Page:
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Sharon Hamilton: The Power of Transformative Love
Tuesday, May 13th, 2014

shMyHeart600x900I think I always knew I’d be a romance writer. I can remember thinking about it when I went to bed at night. For several years in my early teens I’d think up stories about dark prince heroes who were misunderstood by society, but who would and could be healed through the power of my love. I dreamt about being kidnapped in a coach as I was taken to my palace, held for ransom and then falling in love with my captor, and never wanting to leave him. I saw the face of a dark-haired man in my dreams, like it would become my future. And in a way, it did.

I don’t know if this is what every young girl dreams about, but I did. I was drawn by the power of love and how it made people become better people, how it transformed everyday existence into something miraculous.

Stories such as Beauty And The Beast and Phantom are filled with a similar sister fantasy. The power of love takes a hulking power dark individual and reveals in them their true higher self, the beauty of that special part of them that allows love to warm their doorway. Gives them the courage to act with integrity, to do the right thing in the end. The Beast allows Belle to go, and she decides she loves the strange creature who will sacrifice his own future to assure her of one. The Phantom, driven by his obsession with Christine, finds it in himself to free her when she confesses her true love for him.

shseamydestiny600x900In my Navy SEAL stories, I try to portray an elite warrior, trained to the highest of combat readiness, one of a handful who can pass the tests physically and mentally, who are driven to do what they do for the love of their country, the men they serve with, and the innocents they strive to protect. They are driven to do the right thing, even when it costs them their lives. Because they have that ethos, that love of life and the bond of brotherhood, anything is possible. The highest calling to them is that juice of life that makes them want to be the best of the best.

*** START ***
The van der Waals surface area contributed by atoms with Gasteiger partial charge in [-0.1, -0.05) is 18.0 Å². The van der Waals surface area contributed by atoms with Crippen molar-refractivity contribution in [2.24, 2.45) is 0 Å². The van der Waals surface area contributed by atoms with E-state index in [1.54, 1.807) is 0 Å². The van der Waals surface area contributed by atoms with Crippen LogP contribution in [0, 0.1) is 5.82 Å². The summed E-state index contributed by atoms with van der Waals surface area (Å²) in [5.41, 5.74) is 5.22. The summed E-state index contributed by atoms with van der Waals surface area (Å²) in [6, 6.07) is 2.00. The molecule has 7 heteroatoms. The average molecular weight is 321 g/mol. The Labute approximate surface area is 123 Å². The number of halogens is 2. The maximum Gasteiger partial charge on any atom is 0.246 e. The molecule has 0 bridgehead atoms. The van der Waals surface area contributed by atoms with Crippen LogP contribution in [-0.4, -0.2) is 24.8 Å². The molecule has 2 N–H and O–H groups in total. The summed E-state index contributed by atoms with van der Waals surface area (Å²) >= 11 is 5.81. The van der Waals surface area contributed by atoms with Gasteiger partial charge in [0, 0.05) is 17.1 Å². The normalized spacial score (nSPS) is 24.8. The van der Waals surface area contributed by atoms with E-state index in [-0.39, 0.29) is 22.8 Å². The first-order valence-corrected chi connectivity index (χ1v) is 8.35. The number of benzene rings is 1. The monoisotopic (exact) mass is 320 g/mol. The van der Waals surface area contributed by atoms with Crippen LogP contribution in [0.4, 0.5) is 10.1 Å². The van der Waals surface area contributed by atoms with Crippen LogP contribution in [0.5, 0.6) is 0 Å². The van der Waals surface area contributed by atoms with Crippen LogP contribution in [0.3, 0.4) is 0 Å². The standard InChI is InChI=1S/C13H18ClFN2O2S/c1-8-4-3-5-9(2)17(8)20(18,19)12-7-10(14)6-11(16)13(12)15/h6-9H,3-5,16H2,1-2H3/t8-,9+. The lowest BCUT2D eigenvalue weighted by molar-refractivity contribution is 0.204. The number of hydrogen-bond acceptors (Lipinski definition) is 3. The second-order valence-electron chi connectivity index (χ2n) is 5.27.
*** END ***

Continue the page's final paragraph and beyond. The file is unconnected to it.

We get criticized often for our simplistic stories of love and the Happily Ever After we write. Almost like there is something more noble about writing “the way it is,” instead of writing about the fantasy of what could be. As romance readers, I know you would disagree with that. You’d probably smile and feel sorry for the person who said such folly.

But no one can dispute the facts that over 50% of all the books that are sold are romance novels. And far from being a fad, the trend is spreading throughout the globe. What a fantastic time to be a romance writer.

What about you? Do you believe in the transformative power of true love?

Sharon Hamilton
Life is one fool thing after another.
Love is two fool things after each other.
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